“County Boundary Line Established”

Carroll County Times Article for 8 October 2000
By Jay A. Graybeal

When Carroll County was formed from parts of Frederick and Baltimore Counties in 1837, the boundary line included typical natural features commonly used in eighteenth and nineteenth surveying. The exact location of the boundary became a subject of interest a century later during the celebration of the Carroll County Centennial. The February 26, 1937 issue of the Democratic Advocate carried a story about an effort to “establish beyond dispute the boundary line between the two counties.”:

“Approval was given by the County Commissioners of Frederick County Monday afternoon to the proposal of the Carroll County Commissioners to seek legislative authority for appointment of a commission to establish beyond dispute the boundary line between the two counties.

The path, an outgrowth of Carroll county’s centennial celebration and recommended by Chief Judge Francis Neal Parke, of Westminster, and the Carroll County Bar Association, was laid before the Frederick county officials at a joint conference held in the Commissioner’s office in the courthouse.

The delegation from Carroll county consisted of Charles W. Melville, president of the Board of County Commissioners; A. Earl Shipley, attorney to the Carroll County Commissioners; James E. Boylan, Jr., former attorney to the Board; Theodore F. Brown, former States Attorney and D. Eugene Walsh, comprising a special committee from the Carroll County Bar Association; and John J. John, of New Windsor, County Surveyor.

The Frederick County group included County Commissioners A. H. Derr, U. Grant Hooper and Jesse I. Renner; Edward S. Delaplaine, attorney to the board; State Senator Harvey W. LeGore; Archley R. Molesworth, clerk to the County Commissioners; and County Surveyor, Frank W. Rothenhoefer.

Mr. Boylan, chairman of the Bar Association committee, presented a proposed measure, authorizing the appointment of a commission with the authority to determine the boundary between the two counties.  He explained that in the course of 100 years the beds of the streams and of Buffalo Road, mentioned in century old act of the Legislature when Carroll was carved out of Frederick county, have changed considerably, and the exact location of the dividing line is now a vexatious question.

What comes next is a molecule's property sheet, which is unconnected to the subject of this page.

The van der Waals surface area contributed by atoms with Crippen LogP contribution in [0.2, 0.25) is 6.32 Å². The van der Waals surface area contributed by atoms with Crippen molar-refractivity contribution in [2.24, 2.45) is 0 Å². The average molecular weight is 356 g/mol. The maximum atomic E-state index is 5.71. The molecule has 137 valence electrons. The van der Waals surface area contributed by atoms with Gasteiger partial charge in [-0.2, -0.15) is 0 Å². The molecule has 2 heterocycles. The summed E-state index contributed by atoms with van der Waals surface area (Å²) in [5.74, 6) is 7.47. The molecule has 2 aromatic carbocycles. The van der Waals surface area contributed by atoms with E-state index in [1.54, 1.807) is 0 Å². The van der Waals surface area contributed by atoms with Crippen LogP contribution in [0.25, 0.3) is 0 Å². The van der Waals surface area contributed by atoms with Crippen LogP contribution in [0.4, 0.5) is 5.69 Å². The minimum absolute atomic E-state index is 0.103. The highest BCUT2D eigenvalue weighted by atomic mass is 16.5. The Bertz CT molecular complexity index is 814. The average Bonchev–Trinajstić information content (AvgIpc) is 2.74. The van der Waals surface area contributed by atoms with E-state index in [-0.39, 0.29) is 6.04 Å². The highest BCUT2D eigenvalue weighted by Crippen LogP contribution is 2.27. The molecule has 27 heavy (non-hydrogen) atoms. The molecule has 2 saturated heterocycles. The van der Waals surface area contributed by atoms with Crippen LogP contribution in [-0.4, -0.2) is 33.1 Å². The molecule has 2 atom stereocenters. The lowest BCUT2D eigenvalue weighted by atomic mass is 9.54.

After a two-hour session, it was agreed to recommend to the Legislature the appointment of the county commissioners of the two counties as the official members of the boundary commission.  It was suggested that the survey be made of the southern part of the boundary as the northern part, it is believed, is fairly well determined by the course of the Monocacy river and Pipe Creek.

Mr. Shipley, attorney to the Carroll board, explained that since the centenary of the county is being held this year the Carroll countians are anxious to pass the enabling act and complete the survey and official plats during 1937 as a part of the centennial observance.

The bill, if approved by the Legislature and signed by the Governor, will take effect June 1.”

The establishment of the boundary line with Frederick County apparently solved the “vexation question.”

Photo caption: In 1937 Chief Judge Francis Neal Parke recommended a survey to determine the exact boundary line between Carroll and Frederick Counties.  Historical Society of Carroll County Collection, gift of Mrs. Helen Widerman, 1998.